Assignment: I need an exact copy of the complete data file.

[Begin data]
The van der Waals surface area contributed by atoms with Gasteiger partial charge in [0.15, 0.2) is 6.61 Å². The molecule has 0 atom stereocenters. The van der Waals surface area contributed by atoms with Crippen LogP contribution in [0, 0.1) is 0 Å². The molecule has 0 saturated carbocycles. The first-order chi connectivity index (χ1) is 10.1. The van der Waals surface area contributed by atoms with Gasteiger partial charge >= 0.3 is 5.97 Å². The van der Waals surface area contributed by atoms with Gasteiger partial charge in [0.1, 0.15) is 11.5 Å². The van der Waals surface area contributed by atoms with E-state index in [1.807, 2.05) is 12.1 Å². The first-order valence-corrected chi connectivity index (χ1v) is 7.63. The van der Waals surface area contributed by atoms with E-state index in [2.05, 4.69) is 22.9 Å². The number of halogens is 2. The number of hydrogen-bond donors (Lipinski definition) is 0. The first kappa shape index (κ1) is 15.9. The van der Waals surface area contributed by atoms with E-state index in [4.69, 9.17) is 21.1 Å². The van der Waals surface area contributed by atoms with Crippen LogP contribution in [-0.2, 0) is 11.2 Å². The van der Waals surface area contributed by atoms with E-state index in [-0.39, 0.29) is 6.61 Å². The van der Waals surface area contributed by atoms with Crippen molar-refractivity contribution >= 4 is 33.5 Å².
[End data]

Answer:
The van der Waals surface area contributed by atoms with Gasteiger partial charge in [0.15, 0.2) is 6.61 Å². The molecule has 0 atom stereocenters. The van der Waals surface area contributed by atoms with Crippen LogP contribution in [0, 0.1) is 0 Å². The molecule has 0 saturated carbocycles. The first-order chi connectivity index (χ1) is 10.1. The van der Waals surface area contributed by atoms with Gasteiger partial charge >= 0.3 is 5.97 Å². The van der Waals surface area contributed by atoms with Gasteiger partial charge in [0.1, 0.15) is 11.5 Å². The van der Waals surface area contributed by atoms with E-state index in [1.807, 2.05) is 12.1 Å². The first-order valence-corrected chi connectivity index (χ1v) is 7.63. The van der Waals surface area contributed by atoms with E-state index in [2.05, 4.69) is 22.9 Å². The number of halogens is 2. The number of hydrogen-bond donors (Lipinski definition) is 0. The first kappa shape index (κ1) is 15.9. The van der Waals surface area contributed by atoms with E-state index in [4.69, 9.17) is 21.1 Å². The van der Waals surface area contributed by atoms with Crippen LogP contribution in [-0.2, 0) is 11.2 Å². The van der Waals surface area contributed by atoms with E-state index in [-0.39, 0.29) is 6.61 Å². The van der Waals surface area contributed by atoms with Crippen molar-refractivity contribution >= 4 is 33.5 Å².